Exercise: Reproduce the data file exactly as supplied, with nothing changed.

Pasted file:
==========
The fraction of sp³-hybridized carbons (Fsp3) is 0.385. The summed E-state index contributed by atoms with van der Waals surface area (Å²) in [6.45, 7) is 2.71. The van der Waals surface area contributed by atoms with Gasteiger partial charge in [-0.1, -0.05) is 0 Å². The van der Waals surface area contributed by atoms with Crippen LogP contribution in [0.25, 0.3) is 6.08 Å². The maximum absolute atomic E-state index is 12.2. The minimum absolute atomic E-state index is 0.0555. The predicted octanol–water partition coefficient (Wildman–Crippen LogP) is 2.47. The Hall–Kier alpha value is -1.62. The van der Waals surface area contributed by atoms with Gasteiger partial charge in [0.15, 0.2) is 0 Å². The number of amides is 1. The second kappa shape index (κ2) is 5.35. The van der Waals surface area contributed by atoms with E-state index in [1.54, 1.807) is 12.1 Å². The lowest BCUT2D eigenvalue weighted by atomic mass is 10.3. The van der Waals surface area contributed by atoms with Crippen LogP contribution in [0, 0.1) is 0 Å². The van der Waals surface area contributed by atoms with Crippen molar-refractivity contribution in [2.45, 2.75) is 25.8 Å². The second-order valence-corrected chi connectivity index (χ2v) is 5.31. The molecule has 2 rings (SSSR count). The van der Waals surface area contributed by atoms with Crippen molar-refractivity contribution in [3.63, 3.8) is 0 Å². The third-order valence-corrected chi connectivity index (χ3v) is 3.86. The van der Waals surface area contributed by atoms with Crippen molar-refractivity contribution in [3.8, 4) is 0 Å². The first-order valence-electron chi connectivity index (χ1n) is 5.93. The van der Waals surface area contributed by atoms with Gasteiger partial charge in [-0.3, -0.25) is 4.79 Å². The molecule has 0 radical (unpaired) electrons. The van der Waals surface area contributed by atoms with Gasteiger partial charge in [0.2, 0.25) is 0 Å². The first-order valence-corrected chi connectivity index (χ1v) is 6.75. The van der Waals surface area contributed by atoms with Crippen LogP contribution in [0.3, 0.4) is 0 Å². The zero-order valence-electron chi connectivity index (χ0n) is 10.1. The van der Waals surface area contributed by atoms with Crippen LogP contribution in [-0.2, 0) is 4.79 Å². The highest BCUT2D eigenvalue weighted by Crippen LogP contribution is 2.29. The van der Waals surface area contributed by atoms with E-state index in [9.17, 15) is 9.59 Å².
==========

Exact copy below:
The fraction of sp³-hybridized carbons (Fsp3) is 0.385. The summed E-state index contributed by atoms with van der Waals surface area (Å²) in [6.45, 7) is 2.71. The van der Waals surface area contributed by atoms with Gasteiger partial charge in [-0.1, -0.05) is 0 Å². The van der Waals surface area contributed by atoms with Crippen LogP contribution in [0.25, 0.3) is 6.08 Å². The maximum absolute atomic E-state index is 12.2. The minimum absolute atomic E-state index is 0.0555. The predicted octanol–water partition coefficient (Wildman–Crippen LogP) is 2.47. The Hall–Kier alpha value is -1.62. The van der Waals surface area contributed by atoms with Gasteiger partial charge in [0.15, 0.2) is 0 Å². The number of amides is 1. The second kappa shape index (κ2) is 5.35. The van der Waals surface area contributed by atoms with E-state index in [1.54, 1.807) is 12.1 Å². The lowest BCUT2D eigenvalue weighted by atomic mass is 10.3. The van der Waals surface area contributed by atoms with Crippen LogP contribution in [0, 0.1) is 0 Å². The van der Waals surface area contributed by atoms with Crippen molar-refractivity contribution in [2.45, 2.75) is 25.8 Å². The second-order valence-corrected chi connectivity index (χ2v) is 5.31. The molecule has 2 rings (SSSR count). The van der Waals surface area contributed by atoms with Crippen molar-refractivity contribution in [3.63, 3.8) is 0 Å². The third-order valence-corrected chi connectivity index (χ3v) is 3.86. The van der Waals surface area contributed by atoms with Crippen molar-refractivity contribution in [3.8, 4) is 0 Å². The first-order valence-electron chi connectivity index (χ1n) is 5.93. The van der Waals surface area contributed by atoms with Gasteiger partial charge in [-0.3, -0.25) is 4.79 Å². The molecule has 0 radical (unpaired) electrons. The van der Waals surface area contributed by atoms with Gasteiger partial charge in [0.2, 0.25) is 0 Å². The first-order valence-corrected chi connectivity index (χ1v) is 6.75. The van der Waals surface area contributed by atoms with Crippen LogP contribution in [0.3, 0.4) is 0 Å². The zero-order valence-electron chi connectivity index (χ0n) is 10.1. The van der Waals surface area contributed by atoms with Crippen LogP contribution in [-0.2, 0) is 4.79 Å². The highest BCUT2D eigenvalue weighted by Crippen LogP contribution is 2.29. The van der Waals surface area contributed by atoms with E-state index in [9.17, 15) is 9.59 Å².